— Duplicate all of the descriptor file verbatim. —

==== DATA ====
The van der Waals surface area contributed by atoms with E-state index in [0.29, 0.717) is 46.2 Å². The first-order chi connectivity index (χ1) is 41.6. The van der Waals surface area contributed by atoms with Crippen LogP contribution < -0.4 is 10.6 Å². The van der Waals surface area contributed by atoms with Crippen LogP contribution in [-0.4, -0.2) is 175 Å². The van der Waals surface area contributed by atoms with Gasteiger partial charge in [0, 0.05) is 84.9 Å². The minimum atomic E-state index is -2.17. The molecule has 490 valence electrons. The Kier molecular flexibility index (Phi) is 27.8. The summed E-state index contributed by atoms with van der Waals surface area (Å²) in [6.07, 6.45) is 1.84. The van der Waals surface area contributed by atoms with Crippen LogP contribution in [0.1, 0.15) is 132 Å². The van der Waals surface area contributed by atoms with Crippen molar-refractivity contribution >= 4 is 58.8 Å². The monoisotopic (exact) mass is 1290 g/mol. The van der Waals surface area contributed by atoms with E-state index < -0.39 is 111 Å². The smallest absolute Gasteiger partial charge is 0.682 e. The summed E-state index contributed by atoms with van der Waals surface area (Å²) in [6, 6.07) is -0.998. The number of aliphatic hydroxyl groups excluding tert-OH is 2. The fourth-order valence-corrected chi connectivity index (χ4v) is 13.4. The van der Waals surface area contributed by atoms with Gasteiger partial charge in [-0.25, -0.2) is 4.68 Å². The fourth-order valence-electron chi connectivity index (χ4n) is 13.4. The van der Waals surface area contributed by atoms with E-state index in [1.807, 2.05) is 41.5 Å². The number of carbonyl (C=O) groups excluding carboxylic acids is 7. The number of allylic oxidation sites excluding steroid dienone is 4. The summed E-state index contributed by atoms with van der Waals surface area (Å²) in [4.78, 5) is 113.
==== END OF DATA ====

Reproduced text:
The van der Waals surface area contributed by atoms with E-state index in [0.29, 0.717) is 46.2 Å². The first-order chi connectivity index (χ1) is 41.6. The van der Waals surface area contributed by atoms with Crippen LogP contribution < -0.4 is 10.6 Å². The van der Waals surface area contributed by atoms with Crippen LogP contribution in [-0.4, -0.2) is 175 Å². The van der Waals surface area contributed by atoms with Gasteiger partial charge in [0, 0.05) is 84.9 Å². The minimum atomic E-state index is -2.17. The molecule has 490 valence electrons. The Kier molecular flexibility index (Phi) is 27.8. The summed E-state index contributed by atoms with van der Waals surface area (Å²) in [6.07, 6.45) is 1.84. The van der Waals surface area contributed by atoms with Crippen LogP contribution in [0.1, 0.15) is 132 Å². The van der Waals surface area contributed by atoms with Crippen molar-refractivity contribution >= 4 is 58.8 Å². The monoisotopic (exact) mass is 1290 g/mol. The van der Waals surface area contributed by atoms with E-state index < -0.39 is 111 Å². The smallest absolute Gasteiger partial charge is 0.682 e. The summed E-state index contributed by atoms with van der Waals surface area (Å²) in [6, 6.07) is -0.998. The number of aliphatic hydroxyl groups excluding tert-OH is 2. The fourth-order valence-corrected chi connectivity index (χ4v) is 13.4. The van der Waals surface area contributed by atoms with Gasteiger partial charge in [-0.25, -0.2) is 4.68 Å². The fourth-order valence-electron chi connectivity index (χ4n) is 13.4. The van der Waals surface area contributed by atoms with E-state index in [1.807, 2.05) is 41.5 Å². The number of carbonyl (C=O) groups excluding carboxylic acids is 7. The number of allylic oxidation sites excluding steroid dienone is 4. The summed E-state index contributed by atoms with van der Waals surface area (Å²) in [4.78, 5) is 113.